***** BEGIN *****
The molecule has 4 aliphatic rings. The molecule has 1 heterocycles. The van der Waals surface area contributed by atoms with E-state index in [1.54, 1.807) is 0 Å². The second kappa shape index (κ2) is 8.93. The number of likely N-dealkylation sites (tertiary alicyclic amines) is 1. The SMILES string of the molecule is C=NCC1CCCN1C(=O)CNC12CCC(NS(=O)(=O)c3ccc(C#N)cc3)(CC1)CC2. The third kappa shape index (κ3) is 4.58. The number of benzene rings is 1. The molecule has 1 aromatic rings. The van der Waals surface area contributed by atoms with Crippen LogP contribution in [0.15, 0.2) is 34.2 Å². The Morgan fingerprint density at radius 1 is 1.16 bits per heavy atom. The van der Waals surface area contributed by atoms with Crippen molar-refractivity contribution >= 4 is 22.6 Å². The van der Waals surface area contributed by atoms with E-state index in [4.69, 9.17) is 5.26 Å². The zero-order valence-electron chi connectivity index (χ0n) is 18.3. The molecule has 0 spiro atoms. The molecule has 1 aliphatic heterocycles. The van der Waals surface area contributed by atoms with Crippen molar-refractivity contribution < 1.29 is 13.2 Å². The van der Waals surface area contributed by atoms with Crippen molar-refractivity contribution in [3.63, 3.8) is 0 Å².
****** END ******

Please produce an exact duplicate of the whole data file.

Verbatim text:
The molecule has 4 aliphatic rings. The molecule has 1 heterocycles. The van der Waals surface area contributed by atoms with E-state index in [1.54, 1.807) is 0 Å². The second kappa shape index (κ2) is 8.93. The number of likely N-dealkylation sites (tertiary alicyclic amines) is 1. The SMILES string of the molecule is C=NCC1CCCN1C(=O)CNC12CCC(NS(=O)(=O)c3ccc(C#N)cc3)(CC1)CC2. The third kappa shape index (κ3) is 4.58. The number of benzene rings is 1. The molecule has 1 aromatic rings. The van der Waals surface area contributed by atoms with Crippen LogP contribution in [0.15, 0.2) is 34.2 Å². The Morgan fingerprint density at radius 1 is 1.16 bits per heavy atom. The van der Waals surface area contributed by atoms with Crippen molar-refractivity contribution >= 4 is 22.6 Å². The van der Waals surface area contributed by atoms with E-state index in [4.69, 9.17) is 5.26 Å². The zero-order valence-electron chi connectivity index (χ0n) is 18.3. The molecule has 0 spiro atoms. The molecule has 1 aliphatic heterocycles. The van der Waals surface area contributed by atoms with Crippen molar-refractivity contribution < 1.29 is 13.2 Å². The van der Waals surface area contributed by atoms with Crippen molar-refractivity contribution in [3.63, 3.8) is 0 Å².